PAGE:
Antigravity cows. That's three stars in the bag right there.
TL;DR: funny Space-Western with Angels and Demons. Read it on a day you're feeling grumpy, it'll perk you up.
And...for the rest of this review, please keep in mind that I am a Science Fiction reader first and foremost. And as a reader, I'm extremely critical of the majority of books in the romance genre - notwithstanding the hypocrisy of having written books that could purportedly belong to that sub-genre myself.
Angel doesn't suffer from the shortcomings of many of the other authors I've read in the genre - she writes very well, with strong emphasis on craft and a lilting "aww shucks" voice that goes down very nicely. Like Czech beer - refinement, without having to work for it. But on that note...
Angel Martinez is wasted on romance. And it's not because she does it poorly - I'd venture the opposite. She's wasted on romance because she does the Science Fiction so damn well, but we don't get enough of it because characters need to bone.
Her MCs do interact sweetly enough that I'm entertained. But the story falls into the same tropes that *all* romance falls into - boy meets boy, boy likes boy, obstacles, tears, passionate declamations, happily-ever-after (at least for now) etc. etc. So: Readers who enjoy light M/M will get exactly what they expect, and all is well. But it's not precisely up my alley.
Firefly. The Ship Who Sang. Douglas Adams. This book swoops into all these territories, lands with a light touch, then takes off again to the roar of the Brimstone's engines. Too soon, like the actual Brimstone (though in the book they're usually in mortal peril, so that's probably wise).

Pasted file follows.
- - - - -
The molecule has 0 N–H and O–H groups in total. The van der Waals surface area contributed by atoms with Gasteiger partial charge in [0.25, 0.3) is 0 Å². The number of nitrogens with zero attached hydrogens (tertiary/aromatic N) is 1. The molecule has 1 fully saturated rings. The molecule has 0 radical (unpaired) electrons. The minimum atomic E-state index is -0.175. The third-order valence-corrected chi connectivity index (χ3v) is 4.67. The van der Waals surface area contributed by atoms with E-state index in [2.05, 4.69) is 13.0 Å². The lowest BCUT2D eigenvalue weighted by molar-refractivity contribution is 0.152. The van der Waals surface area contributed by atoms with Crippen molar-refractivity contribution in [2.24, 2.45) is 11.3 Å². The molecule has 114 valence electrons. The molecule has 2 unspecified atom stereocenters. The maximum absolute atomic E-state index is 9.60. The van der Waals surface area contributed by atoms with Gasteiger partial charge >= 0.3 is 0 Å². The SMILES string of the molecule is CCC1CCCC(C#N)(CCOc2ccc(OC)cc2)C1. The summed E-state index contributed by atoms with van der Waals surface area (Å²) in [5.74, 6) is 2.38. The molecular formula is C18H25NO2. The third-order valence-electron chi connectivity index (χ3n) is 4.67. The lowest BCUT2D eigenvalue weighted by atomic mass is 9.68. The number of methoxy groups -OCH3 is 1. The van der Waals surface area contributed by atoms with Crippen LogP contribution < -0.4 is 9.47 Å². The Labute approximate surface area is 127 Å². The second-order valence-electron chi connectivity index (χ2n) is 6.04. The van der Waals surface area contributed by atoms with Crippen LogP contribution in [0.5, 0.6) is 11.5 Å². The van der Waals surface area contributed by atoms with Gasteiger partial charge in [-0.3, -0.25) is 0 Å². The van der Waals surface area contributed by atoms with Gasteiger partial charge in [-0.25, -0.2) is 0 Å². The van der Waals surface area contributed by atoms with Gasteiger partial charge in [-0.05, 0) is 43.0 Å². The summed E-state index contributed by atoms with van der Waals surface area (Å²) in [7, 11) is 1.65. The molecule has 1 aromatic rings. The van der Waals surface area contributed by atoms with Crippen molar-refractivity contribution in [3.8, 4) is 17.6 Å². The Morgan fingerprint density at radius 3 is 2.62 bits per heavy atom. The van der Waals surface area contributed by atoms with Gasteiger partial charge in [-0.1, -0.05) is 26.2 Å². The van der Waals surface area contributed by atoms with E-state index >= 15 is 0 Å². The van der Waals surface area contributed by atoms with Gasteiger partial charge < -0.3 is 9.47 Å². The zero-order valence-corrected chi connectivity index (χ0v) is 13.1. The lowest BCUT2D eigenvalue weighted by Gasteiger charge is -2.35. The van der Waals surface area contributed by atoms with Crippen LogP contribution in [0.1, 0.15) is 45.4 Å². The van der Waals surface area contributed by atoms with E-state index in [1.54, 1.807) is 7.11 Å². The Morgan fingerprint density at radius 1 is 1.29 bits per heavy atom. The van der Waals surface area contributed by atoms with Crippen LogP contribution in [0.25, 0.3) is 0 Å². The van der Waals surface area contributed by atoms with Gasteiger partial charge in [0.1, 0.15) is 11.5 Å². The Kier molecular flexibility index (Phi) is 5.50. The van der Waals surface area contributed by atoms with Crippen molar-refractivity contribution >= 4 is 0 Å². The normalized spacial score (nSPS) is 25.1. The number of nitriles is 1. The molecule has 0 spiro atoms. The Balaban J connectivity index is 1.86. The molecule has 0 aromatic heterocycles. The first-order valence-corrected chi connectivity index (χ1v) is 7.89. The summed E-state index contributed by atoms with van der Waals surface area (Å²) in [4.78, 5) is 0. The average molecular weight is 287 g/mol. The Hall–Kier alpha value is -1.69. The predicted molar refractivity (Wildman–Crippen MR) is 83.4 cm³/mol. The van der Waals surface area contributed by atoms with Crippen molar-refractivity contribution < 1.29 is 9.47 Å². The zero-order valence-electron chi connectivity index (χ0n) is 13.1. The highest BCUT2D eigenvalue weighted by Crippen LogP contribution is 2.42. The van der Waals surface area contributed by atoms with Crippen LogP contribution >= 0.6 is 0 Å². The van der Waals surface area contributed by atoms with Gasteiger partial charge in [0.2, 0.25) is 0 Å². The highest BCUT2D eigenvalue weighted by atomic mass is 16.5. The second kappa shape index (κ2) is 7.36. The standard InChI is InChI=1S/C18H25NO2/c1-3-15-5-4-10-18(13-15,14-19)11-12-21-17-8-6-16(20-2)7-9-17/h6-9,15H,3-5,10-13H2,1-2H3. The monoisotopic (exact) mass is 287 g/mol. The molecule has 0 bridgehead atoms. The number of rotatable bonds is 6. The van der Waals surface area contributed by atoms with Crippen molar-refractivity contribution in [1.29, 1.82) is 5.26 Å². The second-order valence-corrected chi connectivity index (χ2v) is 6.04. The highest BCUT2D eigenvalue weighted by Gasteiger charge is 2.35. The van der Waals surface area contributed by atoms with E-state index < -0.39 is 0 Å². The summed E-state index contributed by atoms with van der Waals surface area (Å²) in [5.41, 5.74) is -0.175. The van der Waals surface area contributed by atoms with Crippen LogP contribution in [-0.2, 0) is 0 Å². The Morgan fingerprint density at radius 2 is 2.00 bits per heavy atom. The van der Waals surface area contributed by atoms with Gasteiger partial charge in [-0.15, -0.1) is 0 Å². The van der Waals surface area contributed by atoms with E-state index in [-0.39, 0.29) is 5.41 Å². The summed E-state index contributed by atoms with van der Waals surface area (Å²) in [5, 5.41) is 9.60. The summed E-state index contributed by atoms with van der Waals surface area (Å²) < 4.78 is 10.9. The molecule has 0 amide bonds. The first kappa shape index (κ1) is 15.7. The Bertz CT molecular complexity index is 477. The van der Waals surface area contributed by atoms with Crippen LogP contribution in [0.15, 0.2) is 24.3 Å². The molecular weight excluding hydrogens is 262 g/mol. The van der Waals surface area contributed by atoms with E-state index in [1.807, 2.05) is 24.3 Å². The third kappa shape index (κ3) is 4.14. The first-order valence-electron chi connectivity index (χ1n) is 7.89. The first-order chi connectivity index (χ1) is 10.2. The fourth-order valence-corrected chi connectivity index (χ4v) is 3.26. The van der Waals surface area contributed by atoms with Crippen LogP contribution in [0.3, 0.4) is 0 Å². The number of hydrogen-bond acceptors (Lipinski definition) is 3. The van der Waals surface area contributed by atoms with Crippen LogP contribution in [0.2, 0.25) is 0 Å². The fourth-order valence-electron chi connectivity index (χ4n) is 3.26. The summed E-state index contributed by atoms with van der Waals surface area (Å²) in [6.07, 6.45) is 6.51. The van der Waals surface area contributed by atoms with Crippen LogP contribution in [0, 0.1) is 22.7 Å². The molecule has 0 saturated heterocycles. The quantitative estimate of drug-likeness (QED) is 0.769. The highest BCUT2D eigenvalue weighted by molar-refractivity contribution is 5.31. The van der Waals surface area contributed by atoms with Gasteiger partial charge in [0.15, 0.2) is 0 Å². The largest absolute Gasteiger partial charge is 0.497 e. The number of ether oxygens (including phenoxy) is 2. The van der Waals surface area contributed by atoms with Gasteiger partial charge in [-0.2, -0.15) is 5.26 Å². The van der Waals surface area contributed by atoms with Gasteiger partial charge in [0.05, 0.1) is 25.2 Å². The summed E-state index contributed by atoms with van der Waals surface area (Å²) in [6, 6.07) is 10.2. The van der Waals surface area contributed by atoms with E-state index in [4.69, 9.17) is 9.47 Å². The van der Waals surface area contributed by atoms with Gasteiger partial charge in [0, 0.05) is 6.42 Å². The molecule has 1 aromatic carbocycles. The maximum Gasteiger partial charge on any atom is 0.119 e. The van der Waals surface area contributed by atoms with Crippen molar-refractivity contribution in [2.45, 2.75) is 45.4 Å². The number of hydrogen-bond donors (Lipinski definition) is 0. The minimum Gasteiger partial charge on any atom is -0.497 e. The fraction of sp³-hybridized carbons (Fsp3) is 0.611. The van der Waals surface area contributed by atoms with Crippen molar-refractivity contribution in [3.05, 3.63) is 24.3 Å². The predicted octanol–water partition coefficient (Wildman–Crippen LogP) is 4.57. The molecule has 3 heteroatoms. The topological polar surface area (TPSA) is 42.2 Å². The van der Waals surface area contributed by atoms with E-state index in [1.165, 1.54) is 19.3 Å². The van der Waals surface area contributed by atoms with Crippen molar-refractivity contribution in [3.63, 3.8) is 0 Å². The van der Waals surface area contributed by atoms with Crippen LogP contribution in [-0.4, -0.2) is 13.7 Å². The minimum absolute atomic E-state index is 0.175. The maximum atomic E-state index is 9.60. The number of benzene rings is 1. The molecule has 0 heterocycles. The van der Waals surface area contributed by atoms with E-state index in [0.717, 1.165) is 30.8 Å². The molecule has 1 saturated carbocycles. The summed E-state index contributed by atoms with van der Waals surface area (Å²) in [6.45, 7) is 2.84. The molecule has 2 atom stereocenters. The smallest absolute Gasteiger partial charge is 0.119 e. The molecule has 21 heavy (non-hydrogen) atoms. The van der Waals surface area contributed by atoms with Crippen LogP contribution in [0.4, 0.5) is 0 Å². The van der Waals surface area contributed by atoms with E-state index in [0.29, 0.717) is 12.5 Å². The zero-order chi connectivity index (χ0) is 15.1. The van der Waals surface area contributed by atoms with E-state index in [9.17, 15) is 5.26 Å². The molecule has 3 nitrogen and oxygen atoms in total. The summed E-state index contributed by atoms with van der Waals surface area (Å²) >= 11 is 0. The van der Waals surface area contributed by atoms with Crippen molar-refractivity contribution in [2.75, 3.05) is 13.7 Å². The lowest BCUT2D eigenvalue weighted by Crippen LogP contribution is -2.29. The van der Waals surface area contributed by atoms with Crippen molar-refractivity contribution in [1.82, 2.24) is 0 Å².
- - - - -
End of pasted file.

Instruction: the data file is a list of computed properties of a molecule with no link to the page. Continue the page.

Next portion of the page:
The MC, Shax, and his pilot Verin (too much Robert Jordan for me, I had to work to *not* picture Verin as a short, dumpy, Brown Ajah Aes'Sedai, but that's my own reader's baggage and no fault of Angel's descriptive talent) and their ship, the Brimstone, has a very Malcom Reynolds/Zoe/Serenity feel, except that Shax is far more vulnerable than Captain Mal, and Verin is grouchier than Zoe...Their ship's computer, the always-entertaining AI-in-drag feels like some of Helva's colleague-ships.
And then there's the angel-demon angle. It tastes like Good Omens - Shax, in moments, vibrates with Crowley-like glee, and Ness's apologies take on Aziraphale's cadences.
Space-western with demons and angels that doesn't take itself seriously? Hell yes. Pun not totally intended.
Which brings me to that last, fifth star that I couldn't give. Perhaps I'm throwing a tantrum because of what I *didn't* get, and really wanted: more of the good stuff.
More of the things I got a tantalizing glimpse of - the wistful and mischievous reminiscences of thievery Shax alludes to when he sorts through his box of pretties. The fascinating and strange history of Demons in Space. The planets, the world-building, the ships, the AI, the war. The smell of Amnesia, the corridors of the Brimstone, the vegetation-with-teeth on the cow-resupply planet. These very Sci-Fi touches were created, vividly, in a few sentences. *This* is where this book should have lived.
But then BOOM! we were back to sappy romance stuff. Gah! Even the Big-Baddies were un-baddified to serve the romantic outcome. I'd have preferred personality conflicts, character-assassinations, ship-board politics that *don't* serve the romantic plot, instead serving the true strengths of Angel's story. Example: Shax pisses off Ness and Verin simultaneously somehow, and they become allies in thwarting Shax's mania for risky deals.
I get the strange feelings I'm going to annoy a number of romance fans, and some friends, with this review. But all I can do is speak my version of the truth. It's a genre-preference thing, and the fact that I really want to get my teeth into more of Angel's writing.
To that purpose: I'm going to buy every one of the books in this series as they come out. I won't skip the mushy stuff, because the story demands that I don't, but I will make cow-like noises from time to time.